Cryptocurrency startup Swarm has an ambitious plan to democratize venture capital, and it has today taken a major step toward that goal by listing tokens that allow investors to purchase fractional shares in privately-owned fintech darling Robinhood.
No, Robinhood, a wildly-popular commission-free stock trading app that recently earned a $5.6 billion valuation, isn’t holding a security token offering (STO), nor has it even announced plans to make its shares available to the general public through a traditional public listing.
Those hurdles, however, did not prevent Swarm from finding a way to bring Robinhood shares to the public anyway.
Here’s how it works. Through partnerships with brokers and syndicate managers, Swarm has sourced equity from former Robinhood employees looking to cash out before the firm’s eventual IPO. That equity is held by what is essentially a shell company, whose shares are then listed on the Swarm platform as SRC-20 tokens.
All of this, Swarm says, can be accomplished without Robinhood’s permission — much less its willing participation. In fact, when the crypto startup first announced in June that it planned to turn Robinhood shares into cryptocurrency tokens, a Robinhood spokesperson told CCN that the firm was not even aware of Swarm. When reached for comment today, the firm provided the same statement and said that it had no further comment.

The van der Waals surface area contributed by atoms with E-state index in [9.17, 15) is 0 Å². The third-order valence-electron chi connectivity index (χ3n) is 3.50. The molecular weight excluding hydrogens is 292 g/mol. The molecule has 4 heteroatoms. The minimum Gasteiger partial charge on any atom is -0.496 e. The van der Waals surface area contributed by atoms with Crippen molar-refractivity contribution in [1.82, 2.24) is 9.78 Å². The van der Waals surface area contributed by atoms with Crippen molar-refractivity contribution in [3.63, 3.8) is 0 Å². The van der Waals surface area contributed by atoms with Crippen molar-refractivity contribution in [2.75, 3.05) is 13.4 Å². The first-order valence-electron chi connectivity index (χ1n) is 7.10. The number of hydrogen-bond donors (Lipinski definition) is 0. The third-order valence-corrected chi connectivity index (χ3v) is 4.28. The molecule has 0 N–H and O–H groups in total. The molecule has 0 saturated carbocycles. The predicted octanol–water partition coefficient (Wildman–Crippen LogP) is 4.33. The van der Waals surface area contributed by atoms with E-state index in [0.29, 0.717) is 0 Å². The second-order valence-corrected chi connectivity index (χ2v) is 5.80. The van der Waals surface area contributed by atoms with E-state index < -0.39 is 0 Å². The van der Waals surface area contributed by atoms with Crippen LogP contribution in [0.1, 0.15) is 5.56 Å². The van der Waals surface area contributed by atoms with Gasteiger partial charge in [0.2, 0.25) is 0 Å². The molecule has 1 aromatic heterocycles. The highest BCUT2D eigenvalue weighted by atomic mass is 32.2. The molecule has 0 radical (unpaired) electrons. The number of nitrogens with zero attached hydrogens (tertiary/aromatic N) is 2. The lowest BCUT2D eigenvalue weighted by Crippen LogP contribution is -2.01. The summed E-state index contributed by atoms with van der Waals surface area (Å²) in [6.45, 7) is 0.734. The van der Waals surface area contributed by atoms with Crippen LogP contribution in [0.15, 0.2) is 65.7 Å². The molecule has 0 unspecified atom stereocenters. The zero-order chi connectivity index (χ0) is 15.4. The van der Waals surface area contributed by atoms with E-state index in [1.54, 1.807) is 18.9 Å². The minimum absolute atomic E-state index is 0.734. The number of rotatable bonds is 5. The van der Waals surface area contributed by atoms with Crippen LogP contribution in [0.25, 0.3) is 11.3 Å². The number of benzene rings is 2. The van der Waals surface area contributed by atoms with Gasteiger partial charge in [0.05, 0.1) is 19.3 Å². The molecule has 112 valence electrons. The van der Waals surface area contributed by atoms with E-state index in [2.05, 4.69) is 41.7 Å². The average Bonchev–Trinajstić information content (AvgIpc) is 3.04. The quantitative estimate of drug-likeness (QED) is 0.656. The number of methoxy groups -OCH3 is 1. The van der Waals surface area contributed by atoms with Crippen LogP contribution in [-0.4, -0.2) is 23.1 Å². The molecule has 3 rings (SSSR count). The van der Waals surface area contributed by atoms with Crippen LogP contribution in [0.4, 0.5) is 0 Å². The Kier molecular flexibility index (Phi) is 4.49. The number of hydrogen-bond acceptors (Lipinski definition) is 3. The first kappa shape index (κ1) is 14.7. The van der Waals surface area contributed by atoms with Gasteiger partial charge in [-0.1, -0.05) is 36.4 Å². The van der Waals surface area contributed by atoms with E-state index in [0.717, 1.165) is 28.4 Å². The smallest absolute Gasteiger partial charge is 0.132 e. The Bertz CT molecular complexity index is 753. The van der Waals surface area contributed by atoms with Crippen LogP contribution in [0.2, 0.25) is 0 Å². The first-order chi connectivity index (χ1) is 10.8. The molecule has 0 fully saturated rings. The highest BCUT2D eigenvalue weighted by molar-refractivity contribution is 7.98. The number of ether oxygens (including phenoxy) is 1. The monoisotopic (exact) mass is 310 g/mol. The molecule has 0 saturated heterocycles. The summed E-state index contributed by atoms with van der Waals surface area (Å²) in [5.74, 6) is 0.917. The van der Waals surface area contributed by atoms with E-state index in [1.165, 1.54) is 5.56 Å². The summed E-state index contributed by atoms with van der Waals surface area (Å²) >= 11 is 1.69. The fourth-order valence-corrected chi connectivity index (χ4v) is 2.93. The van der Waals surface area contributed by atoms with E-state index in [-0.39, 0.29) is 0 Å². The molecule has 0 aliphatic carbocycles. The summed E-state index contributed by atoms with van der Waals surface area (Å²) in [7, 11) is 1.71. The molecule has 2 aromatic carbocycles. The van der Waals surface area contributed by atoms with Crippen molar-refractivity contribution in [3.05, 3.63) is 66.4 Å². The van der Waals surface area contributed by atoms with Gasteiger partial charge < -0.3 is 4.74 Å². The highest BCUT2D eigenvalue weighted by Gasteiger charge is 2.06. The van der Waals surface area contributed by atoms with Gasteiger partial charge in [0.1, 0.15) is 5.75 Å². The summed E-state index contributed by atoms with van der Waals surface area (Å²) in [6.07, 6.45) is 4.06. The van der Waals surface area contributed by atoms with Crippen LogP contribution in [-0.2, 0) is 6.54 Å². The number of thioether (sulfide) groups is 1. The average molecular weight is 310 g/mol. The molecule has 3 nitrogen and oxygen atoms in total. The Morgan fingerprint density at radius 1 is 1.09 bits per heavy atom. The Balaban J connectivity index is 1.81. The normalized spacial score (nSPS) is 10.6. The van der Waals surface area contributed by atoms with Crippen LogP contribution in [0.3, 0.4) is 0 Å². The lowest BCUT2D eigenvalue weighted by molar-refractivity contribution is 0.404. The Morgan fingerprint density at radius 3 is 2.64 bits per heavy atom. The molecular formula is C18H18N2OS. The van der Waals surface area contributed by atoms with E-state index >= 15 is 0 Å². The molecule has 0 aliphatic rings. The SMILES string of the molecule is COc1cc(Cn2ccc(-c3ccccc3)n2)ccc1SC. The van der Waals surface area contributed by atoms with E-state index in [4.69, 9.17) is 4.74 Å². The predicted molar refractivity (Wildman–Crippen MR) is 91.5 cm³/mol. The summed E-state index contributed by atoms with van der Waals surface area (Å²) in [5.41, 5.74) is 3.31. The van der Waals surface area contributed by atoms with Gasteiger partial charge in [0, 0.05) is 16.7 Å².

In any case, these tokens are now live on the Swarm platform, with a hard cap of $1 million in contributions.
“Secondary equities transactions and refinancing of legal entities which hold private company equity are not new in the United States. What’s new here is the tokenization of these assets, and the doors opened by this innovation,” said Philipp Pieper, CEO of Swarm Fund, in a statement.
“One of the key innovations of tokenization is that token owners can participate in the value creation of the very network they are part of. Swarm is bringing this paradigm shift to companies that are key players within this movement, but have yet to permit the network to participate.”
At present, though, that democratization of VC can only go so far. Due to regulatory concerns, Swarm tokens are restricted to accredited investors, who must demonstrate that they have a net worth of at least $1 million or an income above $200,000 ($300,000 combined if married) in each of the past two years and expect to meet that threshold in the present year as well. The firm has said that it hopes it will be able to make its products available to retail investors at some point in the future.
As CCN reported, Swarm has also announced plans to tokenize equity in other privately-owned tech companies such as Coinbase, Ripple, and Didi, though their shares have not been listed on the firm’s platform. Coinbase allegedly sent Swarm a cease-and-desist letter, but a Swarm spokesperson told CCN at the time that the company was confident that it would be able to proceed with its plans.
Images from Shutterstock
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